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2 minute read
11 Apr 2014
10:50 am

Judge Masipa checks in on Pistorius

Judge Thokozile Masipa gave Oscar Pistorius a chance to say he was tired and making mistakes during his murder trial in the High Court in Pretoria on Friday.

FILE PICTURE: South African Paralympic athlete Oscar Pistorius gestures on the thirteenth day of his trial for the murder of his girlfriend Reeva Steenkamp at the North Gauteng High Court in Pretoria on March 19, 2014

“So if you are tired and the reason you are making all these mistakes is because you are tired, you must say so,” said Masipa after the “blade runner” stumbled over whether he had turned his burglar alarm off or not in the process of seeking help after shooting his girlfriend Reeva Steenkamp.

Pistorius, whose trial started on March 3 this year, for the murder of Steenkamp on Valentines Day 2014, said he was not tired.

“The question is are you too tired to proceed. Because you can be at a disadvantage,” repeated Masipa.

Again he said he was not tired.

She offered him another chance, emphasising that it was important to him and to the court that he not be tired when answering the questions over minute details put to him by prosecutor Gerrie Nel.

Then she asked: “Can we accept you haven’t made these mistakes because you are too tired?”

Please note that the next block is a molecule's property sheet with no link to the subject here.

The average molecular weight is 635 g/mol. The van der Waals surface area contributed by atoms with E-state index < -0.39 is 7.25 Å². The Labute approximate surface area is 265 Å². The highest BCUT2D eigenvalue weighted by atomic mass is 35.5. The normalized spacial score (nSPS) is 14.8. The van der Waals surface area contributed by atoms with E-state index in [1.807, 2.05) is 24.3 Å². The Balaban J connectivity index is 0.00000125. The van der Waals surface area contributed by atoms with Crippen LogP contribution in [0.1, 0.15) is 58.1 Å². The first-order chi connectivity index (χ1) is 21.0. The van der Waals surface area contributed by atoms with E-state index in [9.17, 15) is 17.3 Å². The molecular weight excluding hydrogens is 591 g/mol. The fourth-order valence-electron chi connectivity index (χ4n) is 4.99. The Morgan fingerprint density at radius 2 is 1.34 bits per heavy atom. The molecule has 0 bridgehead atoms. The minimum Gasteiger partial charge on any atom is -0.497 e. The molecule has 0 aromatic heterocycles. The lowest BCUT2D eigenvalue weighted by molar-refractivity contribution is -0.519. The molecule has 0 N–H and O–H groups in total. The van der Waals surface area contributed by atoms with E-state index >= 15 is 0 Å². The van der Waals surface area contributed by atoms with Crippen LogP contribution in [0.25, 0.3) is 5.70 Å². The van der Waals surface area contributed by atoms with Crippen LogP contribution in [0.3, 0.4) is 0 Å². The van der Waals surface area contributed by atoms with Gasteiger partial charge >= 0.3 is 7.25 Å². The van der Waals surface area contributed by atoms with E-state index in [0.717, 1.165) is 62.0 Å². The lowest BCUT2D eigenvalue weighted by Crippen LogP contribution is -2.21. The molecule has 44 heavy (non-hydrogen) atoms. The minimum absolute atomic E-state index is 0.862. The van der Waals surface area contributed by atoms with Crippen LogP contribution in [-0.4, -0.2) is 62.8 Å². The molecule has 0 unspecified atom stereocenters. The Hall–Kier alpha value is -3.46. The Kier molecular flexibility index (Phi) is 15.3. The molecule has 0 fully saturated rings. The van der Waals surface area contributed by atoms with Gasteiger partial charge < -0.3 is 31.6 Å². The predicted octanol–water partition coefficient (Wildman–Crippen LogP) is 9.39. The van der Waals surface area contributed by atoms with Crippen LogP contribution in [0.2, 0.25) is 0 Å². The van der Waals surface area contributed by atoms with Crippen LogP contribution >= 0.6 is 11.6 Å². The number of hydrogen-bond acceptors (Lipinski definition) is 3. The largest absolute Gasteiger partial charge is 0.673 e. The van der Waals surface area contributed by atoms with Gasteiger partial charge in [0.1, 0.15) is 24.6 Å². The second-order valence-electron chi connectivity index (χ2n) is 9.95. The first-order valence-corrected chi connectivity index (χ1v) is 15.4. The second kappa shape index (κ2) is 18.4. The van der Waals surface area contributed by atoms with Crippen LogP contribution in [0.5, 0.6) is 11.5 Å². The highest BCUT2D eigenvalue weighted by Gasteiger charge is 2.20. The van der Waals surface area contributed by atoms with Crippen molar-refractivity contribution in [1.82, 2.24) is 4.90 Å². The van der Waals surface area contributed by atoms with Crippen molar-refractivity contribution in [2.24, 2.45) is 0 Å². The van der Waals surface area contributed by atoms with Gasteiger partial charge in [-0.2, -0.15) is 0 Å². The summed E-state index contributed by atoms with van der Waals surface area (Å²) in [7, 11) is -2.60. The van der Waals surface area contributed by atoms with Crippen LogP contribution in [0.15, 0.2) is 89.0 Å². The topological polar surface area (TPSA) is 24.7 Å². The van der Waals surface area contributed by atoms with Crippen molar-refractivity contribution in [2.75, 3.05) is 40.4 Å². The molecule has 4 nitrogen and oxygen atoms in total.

Pistorius replied: “I can accept that, My Lady.”

Nel wanted to know why the integrated alarm system he had in his house did not go off when he opened his bedroom door and went downstairs to open the front door to let help in after he had shot Steenkamp.

He has already testified that he shot her in the toilet in his bathroom after hearing a noise and thinking he faced an intruder.

“I don’t have an independent recollection of switching off the alarm but I would have switched the alarm off,” he said.

Later he said: “It would have gone off if I hadn’t switched it off.”

He also suggested that the beams and sensors could have been affected by painting and maintenance work underway at his house.

“My Lady, I didn’t have time to think about the alarm at that point,” he said.

Nel said people would not have been able to enter his house without the alarm going off, but Pistorius explained that his alarm did not have window connectors so a window could have been opened without triggering the alarm.

He lived in a secure walled estate, common among higher income people in South Africa. He did not have burglar bars, he has testified.

On Nel’s questioning he said the open balcony door that night did not bother him.

Pistorius has told the court that he is taking an anti-depressant and sleeping aid after shooting Steenkamp.

Pistorius is also charged with three contraventions of the Firearms Control Act, one of illegal possession of ammunition and two of discharging a firearm in public.

He allegedly fired a shot from a Glock pistol under a table at a Johannesburg restaurant in January 2013. On September 30, 2012 he allegedly shot through the open sunroof of a car with his 9mm pistol while driving with friends in Modderfontein.

Sapa